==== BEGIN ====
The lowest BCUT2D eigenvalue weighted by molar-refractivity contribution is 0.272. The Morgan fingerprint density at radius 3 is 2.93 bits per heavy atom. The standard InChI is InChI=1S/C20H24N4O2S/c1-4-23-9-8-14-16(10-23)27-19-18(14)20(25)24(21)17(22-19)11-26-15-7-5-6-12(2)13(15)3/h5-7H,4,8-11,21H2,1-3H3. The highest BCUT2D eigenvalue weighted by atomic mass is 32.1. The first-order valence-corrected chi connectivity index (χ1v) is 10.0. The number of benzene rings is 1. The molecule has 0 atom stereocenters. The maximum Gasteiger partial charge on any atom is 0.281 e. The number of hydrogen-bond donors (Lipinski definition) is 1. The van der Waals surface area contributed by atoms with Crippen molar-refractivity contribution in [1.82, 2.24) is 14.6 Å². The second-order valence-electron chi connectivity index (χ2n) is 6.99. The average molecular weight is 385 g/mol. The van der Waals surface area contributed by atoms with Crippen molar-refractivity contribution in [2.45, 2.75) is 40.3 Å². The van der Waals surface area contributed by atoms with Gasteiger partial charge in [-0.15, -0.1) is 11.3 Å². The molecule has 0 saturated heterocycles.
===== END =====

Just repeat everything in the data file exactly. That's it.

The lowest BCUT2D eigenvalue weighted by molar-refractivity contribution is 0.272. The Morgan fingerprint density at radius 3 is 2.93 bits per heavy atom. The standard InChI is InChI=1S/C20H24N4O2S/c1-4-23-9-8-14-16(10-23)27-19-18(14)20(25)24(21)17(22-19)11-26-15-7-5-6-12(2)13(15)3/h5-7H,4,8-11,21H2,1-3H3. The highest BCUT2D eigenvalue weighted by atomic mass is 32.1. The first-order valence-corrected chi connectivity index (χ1v) is 10.0. The number of benzene rings is 1. The molecule has 0 atom stereocenters. The maximum Gasteiger partial charge on any atom is 0.281 e. The number of hydrogen-bond donors (Lipinski definition) is 1. The van der Waals surface area contributed by atoms with Crippen molar-refractivity contribution in [1.82, 2.24) is 14.6 Å². The second-order valence-electron chi connectivity index (χ2n) is 6.99. The average molecular weight is 385 g/mol. The van der Waals surface area contributed by atoms with Crippen molar-refractivity contribution in [2.45, 2.75) is 40.3 Å². The van der Waals surface area contributed by atoms with Gasteiger partial charge in [-0.15, -0.1) is 11.3 Å². The molecule has 0 saturated heterocycles.